Blood tests: A complete blood test checks for an accurate number of different cell types by showing whether you have anaemia or other related problems. Blood chemistry tests show abnormalities in organs and other parts of the body. Blood tests are repeated regularly especially if someone is undergoing chemotherapy treatment. Chemotherapy drugs affect the blood-forming cells of the bone marrow and sometimes cause lots of problematic side effects. If cancer has spread to the liver and bones, it might cause certain chemical abnormalities in the blood and exacerbate any problems already suffered by the patient.
Other Tests and Procedures to Detect Lung Cancer Include:
Chest x-ray: Chest x-rays account for about half of all x-rays obtained in hospitals. The x-rays are typically performed to obtain an assessment of the lungs, heart and chest wall. A chest x-ray is the first test a physician will order to look for any tumor or spots on the lungs. If it is normal there is a high probably there is no lung cancer, but if anything suspicious is spotted, the doctor will order further tests. Pneumonia, heart failure, emphysema, other medical conditions, and lung cancer can all be located with a chest x-ray.
CT Scanning or Computed Tomography also known as CT or CAT Scan: This equipment is to obtain multiple cross-sectional images of organs and tissues of the body. A CAT scan is especially useful for diagnosing tumors as it is far more detailed than a conventional chest x-ray. It shows different types of body tissue including the lungs, heart, bones, soft tissues, muscle, and blood vessels at the same time.
Modern CT scans capture images of the chest from many different angles using a method called spiral (or helical) CT. With the assistance of a computer, it processes the images to create cross-sectional pictures or “slices” of the area causing concern. The images can then be printed out or examined on a monitor. To achieve a better picture, after the first set of scans are taken an intravenous injection of a radio-contrast agent is administered to help outline the structures within the body. A second set of pictures is then taken so they can be examined together.
Information on the size, shape, and position of a tumor are provided by the CT scan. This helps discover any enlarged lymph nodes, which could contain cancer, which has spread from the lung. When looking for early lung cancers and to ensure patients receive the treatment they need as soon as possible, CT scans are much more sensitive than an ordinary routine chest x-ray. In looking for tumors in the adrenal glands, brain, and other internal organs usually affected by lung cancer spread a CT scan is also useful.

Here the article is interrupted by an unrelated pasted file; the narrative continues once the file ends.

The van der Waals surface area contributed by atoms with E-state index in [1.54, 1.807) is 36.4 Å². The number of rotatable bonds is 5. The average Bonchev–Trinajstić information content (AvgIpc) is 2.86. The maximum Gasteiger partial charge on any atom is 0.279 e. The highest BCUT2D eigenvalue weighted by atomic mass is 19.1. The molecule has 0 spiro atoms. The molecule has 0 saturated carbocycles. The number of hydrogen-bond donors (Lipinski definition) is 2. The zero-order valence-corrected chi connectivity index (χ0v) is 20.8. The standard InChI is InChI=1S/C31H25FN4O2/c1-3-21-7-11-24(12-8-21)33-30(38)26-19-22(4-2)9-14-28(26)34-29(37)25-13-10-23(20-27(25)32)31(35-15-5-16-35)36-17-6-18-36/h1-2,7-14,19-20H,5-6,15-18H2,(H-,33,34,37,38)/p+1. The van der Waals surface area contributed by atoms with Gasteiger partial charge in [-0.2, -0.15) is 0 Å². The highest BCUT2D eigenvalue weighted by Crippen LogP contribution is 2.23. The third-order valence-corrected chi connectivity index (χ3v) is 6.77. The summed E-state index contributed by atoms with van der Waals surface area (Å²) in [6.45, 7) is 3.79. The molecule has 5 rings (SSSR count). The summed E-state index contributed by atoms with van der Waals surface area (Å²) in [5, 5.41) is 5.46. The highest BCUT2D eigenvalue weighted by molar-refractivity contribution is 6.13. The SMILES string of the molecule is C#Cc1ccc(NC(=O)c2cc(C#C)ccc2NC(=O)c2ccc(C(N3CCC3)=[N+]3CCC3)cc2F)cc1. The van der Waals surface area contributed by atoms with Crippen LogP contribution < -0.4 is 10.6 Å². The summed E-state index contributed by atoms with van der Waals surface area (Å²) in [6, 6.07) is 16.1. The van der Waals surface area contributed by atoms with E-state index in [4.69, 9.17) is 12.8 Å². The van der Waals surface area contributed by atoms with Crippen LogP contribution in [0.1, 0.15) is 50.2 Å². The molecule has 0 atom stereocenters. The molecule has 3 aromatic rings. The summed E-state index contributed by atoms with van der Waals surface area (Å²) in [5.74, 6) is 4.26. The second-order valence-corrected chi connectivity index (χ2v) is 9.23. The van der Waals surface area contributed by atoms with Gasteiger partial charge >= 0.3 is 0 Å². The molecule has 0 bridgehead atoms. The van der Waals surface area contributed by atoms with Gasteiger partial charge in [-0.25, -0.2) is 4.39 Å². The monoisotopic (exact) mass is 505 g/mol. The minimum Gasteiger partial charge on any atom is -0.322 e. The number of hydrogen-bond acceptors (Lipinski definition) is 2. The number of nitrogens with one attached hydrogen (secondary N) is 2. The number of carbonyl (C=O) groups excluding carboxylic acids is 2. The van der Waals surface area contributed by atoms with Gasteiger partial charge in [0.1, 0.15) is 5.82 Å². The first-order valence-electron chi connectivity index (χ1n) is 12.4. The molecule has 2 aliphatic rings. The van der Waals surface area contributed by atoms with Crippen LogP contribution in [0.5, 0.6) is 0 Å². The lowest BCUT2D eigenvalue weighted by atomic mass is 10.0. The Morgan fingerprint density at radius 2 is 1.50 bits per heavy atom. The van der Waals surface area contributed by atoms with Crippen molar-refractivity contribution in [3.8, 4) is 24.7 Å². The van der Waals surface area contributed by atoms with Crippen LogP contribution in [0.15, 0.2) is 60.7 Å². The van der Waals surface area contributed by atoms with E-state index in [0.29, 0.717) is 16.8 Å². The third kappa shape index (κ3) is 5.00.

Magnetic resonance imaging (MRI): MRI scans use radio waves and strong magnets instead of x-rays. The energy released from the radio waves is absorbed and re-released in a pattern shaped by the type of tissue and the disease being investigated.
A pattern of radio waves is given by the tissues and organs forming very detailed images of the parts of the body using a very sophisticated computer. This can also produce slices parallel with the length of the body just as a CT scanner produces cross sectional slices of the body.
Positron emission tomography (PET): This scan uses glucose, which is a form of sugar containing a radioactive atom. Large amounts of radioactive sugar are absorbed by the cancer cells and a special camera is then able to detect the radioactivity.
To discover if someone is suffering from early stage lung cancer a PET scan is a very useful test. It is often used to discover if the cancer has spread to the lymph nodes. PET scans are valuable in ascertaining whether a shadow on a chest x-ray is cancer or not. PET scans are also helpful when a doctor thinks the cancer has spread, but isn’t sure where the spread may be.
Because PET scans scan your whole body sometime they are used instead of several different x-rays. Bone scans: A radioactive substance (usually technetium diphosphonate) is injected into a vein. The radioactive substance builds up in bone areas suspected of having cancer metastasis, (spread). Due to the small amount of radioactivity used this does not cause any long-term effects.
Bone scan results need to be read in conjunction with results of other tests performed as other bone diseases can also cause abnormal scan results. Bone scans are usually performed on patients with small cell lung cancer and also in non-small cell lung cancer patients when other test results or symptoms suggest the cancer has spread to the bones – lung cancer diagnosis